March 7th, 1965

Bloody Sunday: Civil Rights Protestors Brutally Attacked in Selma

On March 7, 1965, state and local police used billy clubs, whips, and tear gas to attack hundreds of civil rights protesters beginning a march from Selma to Montgomery, Alabama. Marchers were protesting the denial of voting rights to African Americans as well as the murder of 26-year-old activist Jimmie Lee Jackson, who had been shot in the stomach and killed during a peaceful protest just days before.

The march, led by John Lewis of the Student Nonviolent Coordinating Committee and Reverend Hosea Williams of the Southern Christian Leadership Conference, turned violent when the marchers crossed the Edmund Pettus Bridge and were confronted by a phalanx of state and county officers. When demonstrators did not promptly obey the officers' order to disband and turn back, troopers brutally attacked them. Dozens of civil rights activists were hospitalized with severe injuries. Horrifying images of the violence broadcast nationally on television roused support for the civil rights movement. Civil rights activists organized another march two days later, and the events helped spur passage of the 1965 Voting Rights Act three months later.


March 7th, 1842

Maryland Criminalizes Possession of Anti-Slavery Publications

Black resistance to slavery was active and high profile between 1820 and 1839; during this period, Denmark Vesey’s slave revolt was planned and uncovered in South Carolina; Nat Turner’s sixty-person slave revolt was staged in Virginia; the Underground Railroad began operations that would ultimately help more than 75,000 enslaved black escape bondage; and the Amistad slave ship was taken over by the kidnapped Africans onboard. While these events encouraged critical conversations about the inhumanity of slavery and the need for abolition, they also moved lawmakers and other officials in pro-slavery jurisdictions to work harder to suppress abolitionist sentiment.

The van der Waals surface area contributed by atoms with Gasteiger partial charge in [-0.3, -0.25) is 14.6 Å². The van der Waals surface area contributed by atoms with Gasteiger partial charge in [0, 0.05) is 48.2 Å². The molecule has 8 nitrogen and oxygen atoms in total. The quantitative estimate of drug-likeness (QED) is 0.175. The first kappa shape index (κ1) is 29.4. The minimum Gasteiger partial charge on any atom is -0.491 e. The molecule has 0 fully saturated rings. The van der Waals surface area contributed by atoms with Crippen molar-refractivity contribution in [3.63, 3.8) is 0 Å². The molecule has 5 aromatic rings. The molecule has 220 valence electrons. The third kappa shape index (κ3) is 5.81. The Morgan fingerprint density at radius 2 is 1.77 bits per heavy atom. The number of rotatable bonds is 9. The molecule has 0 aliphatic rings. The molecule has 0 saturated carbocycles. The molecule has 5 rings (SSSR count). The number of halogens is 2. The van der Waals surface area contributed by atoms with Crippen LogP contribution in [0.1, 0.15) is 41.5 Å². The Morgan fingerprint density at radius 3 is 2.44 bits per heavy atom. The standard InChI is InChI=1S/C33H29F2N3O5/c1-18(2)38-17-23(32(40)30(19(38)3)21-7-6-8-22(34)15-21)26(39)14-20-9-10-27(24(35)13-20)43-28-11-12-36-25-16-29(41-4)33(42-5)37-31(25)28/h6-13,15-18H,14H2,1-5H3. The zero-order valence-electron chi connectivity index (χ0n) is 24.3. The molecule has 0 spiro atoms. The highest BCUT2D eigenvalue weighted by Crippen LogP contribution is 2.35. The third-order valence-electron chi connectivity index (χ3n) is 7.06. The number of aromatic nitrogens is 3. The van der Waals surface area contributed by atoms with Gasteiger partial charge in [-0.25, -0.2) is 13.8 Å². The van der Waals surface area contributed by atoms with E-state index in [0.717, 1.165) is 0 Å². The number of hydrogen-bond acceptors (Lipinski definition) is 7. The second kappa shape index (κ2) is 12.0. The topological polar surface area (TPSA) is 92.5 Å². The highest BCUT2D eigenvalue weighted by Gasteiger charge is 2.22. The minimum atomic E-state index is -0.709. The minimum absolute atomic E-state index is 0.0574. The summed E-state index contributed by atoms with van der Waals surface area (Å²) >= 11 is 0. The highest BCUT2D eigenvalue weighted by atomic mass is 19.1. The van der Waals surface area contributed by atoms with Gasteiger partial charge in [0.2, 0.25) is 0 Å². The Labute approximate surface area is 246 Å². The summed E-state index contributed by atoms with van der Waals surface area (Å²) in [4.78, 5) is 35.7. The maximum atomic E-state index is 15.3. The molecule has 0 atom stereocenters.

On March 7, 1842, Maryland’s General Assembly demonstrated a commitment to maintaining slavery and quelling rebellions when it enacted a law prohibiting free “Negroes” and “mulattoes” from possessing any fliers, pamphlets, newspapers, pictorial representations, “or other papers of an inflammatory character.” The law also forbid the receipt of these items through any post office within the state of Maryland. Violation of the law would be a felony, and those declared guilty would face up to twenty years in prison.

To enforce the law, Maryland residents were asked to alert authorities in their respective communities about African Americans that were in possession of the banned abolitionist materials. Citizens of Maryland who failed to report these violations faced a fine of no less than $500 or no less than sixty days imprisonment in a county jail. County courts and the city of Baltimore’s courts were tasked with informing grand juries of the law and charging them with enforcing it when court was in session.